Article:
ST. LOUIS — The guilty plea Wednesday from an investigator for St. Louis prosecutor Kim Gardner put a spotlight on the next step in the saga: Gardner's own disciplinary process.
It's a process, legal experts say, in which one possible outcome is that the circuit attorney loses her law license. And if that happens, it could jeopardize the ability of Gardner, a controversial anti-establishment progressive who touts reform, to remain in public office. That could upend the criminal justice system in a shrinking city that's often criticized for high crime, sometimes cited by business executives as an impediment to recruitment and growth.
"What might happen is a dispute in which (Gardner) might say, 'I'm going to stay,' and the (Missouri attorney general) might say, 'No, you need to leave,'" said Anders Walker, a professor at Saint Louis University School of Law.
The private investigator, William Tisaby, pleaded guilty Wednesday to one misdemeanor count of tampering with physical evidence, related to a criminal probe of former Missouri Gov. Eric Greitens that saw him resign from public office in 2018. Tisaby received a suspended sentence of one year of probation.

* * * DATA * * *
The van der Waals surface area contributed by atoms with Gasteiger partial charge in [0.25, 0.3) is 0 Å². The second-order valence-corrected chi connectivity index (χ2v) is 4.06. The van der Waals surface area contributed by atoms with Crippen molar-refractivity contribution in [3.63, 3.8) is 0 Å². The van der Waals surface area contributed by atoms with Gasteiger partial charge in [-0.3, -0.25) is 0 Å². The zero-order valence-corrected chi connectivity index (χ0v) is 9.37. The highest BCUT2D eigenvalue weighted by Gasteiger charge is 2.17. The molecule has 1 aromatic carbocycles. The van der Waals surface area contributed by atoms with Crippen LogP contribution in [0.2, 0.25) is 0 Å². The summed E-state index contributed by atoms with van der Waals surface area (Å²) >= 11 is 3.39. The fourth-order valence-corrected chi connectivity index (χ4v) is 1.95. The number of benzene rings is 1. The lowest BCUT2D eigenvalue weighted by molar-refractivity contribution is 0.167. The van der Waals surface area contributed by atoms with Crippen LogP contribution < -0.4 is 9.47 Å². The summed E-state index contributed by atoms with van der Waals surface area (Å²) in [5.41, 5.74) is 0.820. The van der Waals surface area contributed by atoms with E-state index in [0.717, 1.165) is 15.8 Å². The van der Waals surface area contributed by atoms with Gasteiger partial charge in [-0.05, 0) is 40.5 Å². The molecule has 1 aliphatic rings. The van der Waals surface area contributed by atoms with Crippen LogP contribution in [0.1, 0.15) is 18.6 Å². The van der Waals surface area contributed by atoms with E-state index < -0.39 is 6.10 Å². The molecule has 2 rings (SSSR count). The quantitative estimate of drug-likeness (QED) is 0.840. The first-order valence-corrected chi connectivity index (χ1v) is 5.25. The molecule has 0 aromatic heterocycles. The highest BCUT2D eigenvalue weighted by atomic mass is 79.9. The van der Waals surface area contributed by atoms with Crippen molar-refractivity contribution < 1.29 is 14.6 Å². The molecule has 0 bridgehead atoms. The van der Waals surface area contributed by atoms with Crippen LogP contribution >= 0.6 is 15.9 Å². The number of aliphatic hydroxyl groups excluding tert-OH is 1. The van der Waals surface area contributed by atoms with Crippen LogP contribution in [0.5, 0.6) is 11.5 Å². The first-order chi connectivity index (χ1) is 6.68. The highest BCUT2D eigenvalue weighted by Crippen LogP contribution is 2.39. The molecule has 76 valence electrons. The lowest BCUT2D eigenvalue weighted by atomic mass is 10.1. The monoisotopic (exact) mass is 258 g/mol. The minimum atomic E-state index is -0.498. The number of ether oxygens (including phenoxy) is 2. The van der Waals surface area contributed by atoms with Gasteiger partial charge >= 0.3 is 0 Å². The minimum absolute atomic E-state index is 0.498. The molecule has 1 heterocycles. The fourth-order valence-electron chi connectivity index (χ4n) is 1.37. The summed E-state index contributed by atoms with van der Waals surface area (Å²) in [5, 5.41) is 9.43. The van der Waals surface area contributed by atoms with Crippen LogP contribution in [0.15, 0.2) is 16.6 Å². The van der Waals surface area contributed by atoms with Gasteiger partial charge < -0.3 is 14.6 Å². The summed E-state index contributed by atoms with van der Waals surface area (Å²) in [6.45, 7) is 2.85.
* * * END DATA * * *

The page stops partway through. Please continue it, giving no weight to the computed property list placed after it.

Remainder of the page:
Prosecutors had alleged that Tisaby falsely testified that he never received materials or other information about an interview of Greitens' mistress, despite the fact that they were in constant communication.
Gardner's legal troubles stem from the same investigation.
Unlike Tisaby, she hasn't been criminally charged, but the state's chief disciplinary counsel, which investigates attorneys, last year said "probable cause exists" that Gardner is guilty of professional misconduct. Investigations from the counsel, Alan Pratzel, have previously led to high-profile law license suspensions, including that of former St. Louis Mayor Freeman Bosley Jr.